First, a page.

August 4: Portland Trail Blazers 110, Houston Rockets 102
An important win for these Blazers, and an important loss for the Rockets. A quick explanation: Portland is a half-game up on the Spurs, a worse team, for the 9 seed. The team ahead of them, the Memphis Grizzlies, just lost their second-best player for the rest of the season; they’re only 1.5 games back of Memphis. Had they lost this game and fallen behind the Spurs, the road ahead wouldn’t have gotten much easier. They’re going to be underdogs in at least three of their final five games if not four, and every game counts in the bubble. This was a critical win to bring home.
For Houston, this was not a loss they needed. A win could’ve put them in serious running for the 3 seed that Denver currently holds, especially with Denver’s lineup in constant flux. Now, not only are they two games back with five to play, they’re tied for the 4 seed with Utah and just a half-game ahead of 6 seed Oklahoma City. The remainder of the Rockets’ schedule is relatively light – the only game they’ll be underdogs in is the Lakers game on Thursday – but given how unreliable Houston regularly is, it wouldn’t surprise anyone to see them drop another game they can’t afford to lose.
I felt like the bubble has given us a good preview of what type of shots Houston’s going to get with the Pocket Rockets in the playoffs: a lot of threes.
Houston took 53 in this one, right after they took 61 on Sunday against Milwaukee. Now, let’s get the obvious out of the way: a lot of these were open, very good looks, and Houston did indeed hit 19 (35.8%) of them. That said, it was still a pretty rough offensive game for the Rockets, simply because they made just 1 of 12 non-rim twos:
And because they got absolutely demolished on the boards.
Houston lost the offensive rebounding battle 15-5, which is brutal in a game where they actually shot better than Portland. It feels like Portland’s lineup is well-engineered to exploit the limitations of the Pocket Rockets. Houston can get any shot they’d like, sure, but the double-big lineup of Nurkic and Collins had a field day when their guards missed shots. The boards killed Houston and allowed Portland to get the equivalent of ten more shot attempts in a game they won by eight points. If Houston can’t find a way to either clear that up or hit enough shots to make it not matter, their ceiling cannot realistically extend past the second round.
On the positive side of things, Houston got a pair of really good bench performances from Ben McLemore and, my God, Jeff Green:
Green came out of nowhere to score 22 off the bench for the Rockets last night, including a 5-for-9 performance from downtown. (All other Rockets: 14-for-44, or 31.8%.) His performance was badly needed in a game where James Harden found himself in surprising foul trouble, picking up his fifth foul midway through the third quarter. (Russ also had five fouls, though he picked up his fourth and fifth later in the game.) If the Rockets can find an outing like that on most nights from any random bench player, this small-ball experiment could end up working pretty well.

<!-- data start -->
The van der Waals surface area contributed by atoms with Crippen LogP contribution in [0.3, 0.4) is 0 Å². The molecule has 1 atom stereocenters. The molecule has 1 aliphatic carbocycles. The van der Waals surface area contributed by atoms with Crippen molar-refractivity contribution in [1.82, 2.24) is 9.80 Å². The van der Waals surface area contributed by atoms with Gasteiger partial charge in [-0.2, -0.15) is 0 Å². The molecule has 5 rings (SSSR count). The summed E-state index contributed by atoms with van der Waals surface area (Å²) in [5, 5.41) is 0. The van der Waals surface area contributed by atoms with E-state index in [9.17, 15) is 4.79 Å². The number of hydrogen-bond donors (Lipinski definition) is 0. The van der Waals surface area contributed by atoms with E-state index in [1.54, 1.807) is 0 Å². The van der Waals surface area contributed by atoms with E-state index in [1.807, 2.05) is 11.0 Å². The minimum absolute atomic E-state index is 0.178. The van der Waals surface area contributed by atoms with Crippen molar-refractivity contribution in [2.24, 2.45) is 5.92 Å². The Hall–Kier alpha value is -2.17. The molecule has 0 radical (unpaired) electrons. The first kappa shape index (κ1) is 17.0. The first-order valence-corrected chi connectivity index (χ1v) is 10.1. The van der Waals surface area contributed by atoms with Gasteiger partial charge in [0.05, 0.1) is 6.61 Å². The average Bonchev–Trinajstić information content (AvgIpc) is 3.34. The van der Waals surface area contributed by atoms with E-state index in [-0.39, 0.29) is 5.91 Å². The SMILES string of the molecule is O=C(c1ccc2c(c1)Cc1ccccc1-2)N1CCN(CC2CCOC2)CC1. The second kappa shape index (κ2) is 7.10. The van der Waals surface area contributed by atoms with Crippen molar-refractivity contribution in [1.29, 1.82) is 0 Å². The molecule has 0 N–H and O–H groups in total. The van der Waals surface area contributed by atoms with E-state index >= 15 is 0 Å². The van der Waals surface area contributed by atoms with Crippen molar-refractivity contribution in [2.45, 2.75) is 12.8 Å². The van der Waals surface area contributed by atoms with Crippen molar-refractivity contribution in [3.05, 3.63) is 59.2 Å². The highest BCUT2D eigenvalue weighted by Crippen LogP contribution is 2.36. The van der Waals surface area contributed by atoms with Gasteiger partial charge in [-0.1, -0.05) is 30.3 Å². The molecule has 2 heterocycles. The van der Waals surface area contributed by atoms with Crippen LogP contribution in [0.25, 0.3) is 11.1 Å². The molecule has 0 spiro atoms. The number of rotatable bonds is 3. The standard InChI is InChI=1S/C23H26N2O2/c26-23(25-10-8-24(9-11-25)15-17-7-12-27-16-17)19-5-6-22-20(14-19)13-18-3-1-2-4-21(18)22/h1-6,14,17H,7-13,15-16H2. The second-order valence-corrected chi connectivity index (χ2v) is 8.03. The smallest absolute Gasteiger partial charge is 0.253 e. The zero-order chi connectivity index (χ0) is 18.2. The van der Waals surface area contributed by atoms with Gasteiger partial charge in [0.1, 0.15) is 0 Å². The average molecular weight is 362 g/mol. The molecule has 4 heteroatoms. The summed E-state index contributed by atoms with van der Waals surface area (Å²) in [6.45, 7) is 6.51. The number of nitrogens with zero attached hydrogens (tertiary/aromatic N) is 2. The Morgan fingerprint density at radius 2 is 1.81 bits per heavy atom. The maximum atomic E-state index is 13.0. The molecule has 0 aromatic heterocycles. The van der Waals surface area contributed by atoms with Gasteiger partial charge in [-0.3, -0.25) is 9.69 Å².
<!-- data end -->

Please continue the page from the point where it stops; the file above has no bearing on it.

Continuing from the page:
Also, I thought Houston did a really good job contesting Portland’s shots, significantly better than they did for most of the Milwaukee game or all of the Dallas game. In particular, Danuel House, Jr. (5-for-15 against) and P.J. Tucker (4-for-16) graded strongly:
Portland got higher scoring performances, but I felt they won this game on the back of Jusuf Nurkic. He was somewhere between solid and fine offensively – 18 points on 15 shots – but he was absolutely dominant on the boards.
Nurkic grabbed six offensive rebounds and 19 total boards in just 29 minutes of action, which is a remarkable stat. Had he not struggled with foul issues at times, this could’ve been a 25-board night for him, which is scary to think about. What’s held Portland back from being their best selves on the offensive side has been an issue with finding second chances on the boards and consistently getting to the line. Nurkic brings both to the table, with Zach Collins providing a good secondary option. I also thought Nurkic was awesome defensively:
Aside from Nurkic, there were a couple notable performances. Portland had quite a bit of trouble converting attempts at the rim (15 of 31) thanks to a surprisingly tough Houston defense, but the OREBs helped and a good night from downtown helped. The Blazers made 12 of their 31 threes, including a 4-for-9 night from Gary Trent Jr.:
Finally, Carmelo brought this one home. On the whole, I wasn’t particularly blown away by his performance – 15 points on 14 shots – and in general, NBA Twitter seems to find any possible excuse they can to declare Carmelo Anthony Actually Back. (Call it nostalgia, bad analysis, or simply being too hopeful.) Anthony had his second-least efficient season of his career this year, posted his fourth-worst shooting season, was well below the league average in both TS% and eFG%, and rates out as one of the least-good players on Portland’s roster by pretty much any metric. (He’s also a bad defender.) That said, you would be rude to starve yourself of the pleasure shots like these provide:
Even I can admit when I miss the good old days.